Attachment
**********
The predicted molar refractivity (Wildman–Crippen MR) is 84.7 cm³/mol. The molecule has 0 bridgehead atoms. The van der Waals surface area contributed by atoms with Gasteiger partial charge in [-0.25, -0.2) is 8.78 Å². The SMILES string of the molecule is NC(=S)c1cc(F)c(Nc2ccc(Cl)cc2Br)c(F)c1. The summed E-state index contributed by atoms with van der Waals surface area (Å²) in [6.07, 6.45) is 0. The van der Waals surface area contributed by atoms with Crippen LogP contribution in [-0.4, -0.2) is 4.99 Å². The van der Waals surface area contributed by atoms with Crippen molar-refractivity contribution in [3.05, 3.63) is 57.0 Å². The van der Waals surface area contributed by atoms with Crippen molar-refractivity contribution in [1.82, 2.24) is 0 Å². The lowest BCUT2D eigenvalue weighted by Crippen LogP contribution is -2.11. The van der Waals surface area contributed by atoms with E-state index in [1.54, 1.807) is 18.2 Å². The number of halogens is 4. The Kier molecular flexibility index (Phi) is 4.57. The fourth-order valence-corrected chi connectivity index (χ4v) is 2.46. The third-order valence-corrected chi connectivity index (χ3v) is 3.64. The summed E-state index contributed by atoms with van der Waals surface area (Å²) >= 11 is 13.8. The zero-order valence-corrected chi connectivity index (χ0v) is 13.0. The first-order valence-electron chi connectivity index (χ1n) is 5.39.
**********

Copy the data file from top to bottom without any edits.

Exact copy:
The predicted molar refractivity (Wildman–Crippen MR) is 84.7 cm³/mol. The molecule has 0 bridgehead atoms. The van der Waals surface area contributed by atoms with Gasteiger partial charge in [-0.25, -0.2) is 8.78 Å². The SMILES string of the molecule is NC(=S)c1cc(F)c(Nc2ccc(Cl)cc2Br)c(F)c1. The summed E-state index contributed by atoms with van der Waals surface area (Å²) in [6.07, 6.45) is 0. The van der Waals surface area contributed by atoms with Crippen LogP contribution in [-0.4, -0.2) is 4.99 Å². The van der Waals surface area contributed by atoms with Crippen molar-refractivity contribution in [3.05, 3.63) is 57.0 Å². The van der Waals surface area contributed by atoms with Crippen molar-refractivity contribution in [1.82, 2.24) is 0 Å². The lowest BCUT2D eigenvalue weighted by Crippen LogP contribution is -2.11. The van der Waals surface area contributed by atoms with E-state index in [1.54, 1.807) is 18.2 Å². The number of halogens is 4. The Kier molecular flexibility index (Phi) is 4.57. The fourth-order valence-corrected chi connectivity index (χ4v) is 2.46. The third-order valence-corrected chi connectivity index (χ3v) is 3.64. The summed E-state index contributed by atoms with van der Waals surface area (Å²) >= 11 is 13.8. The zero-order valence-corrected chi connectivity index (χ0v) is 13.0. The first-order valence-electron chi connectivity index (χ1n) is 5.39.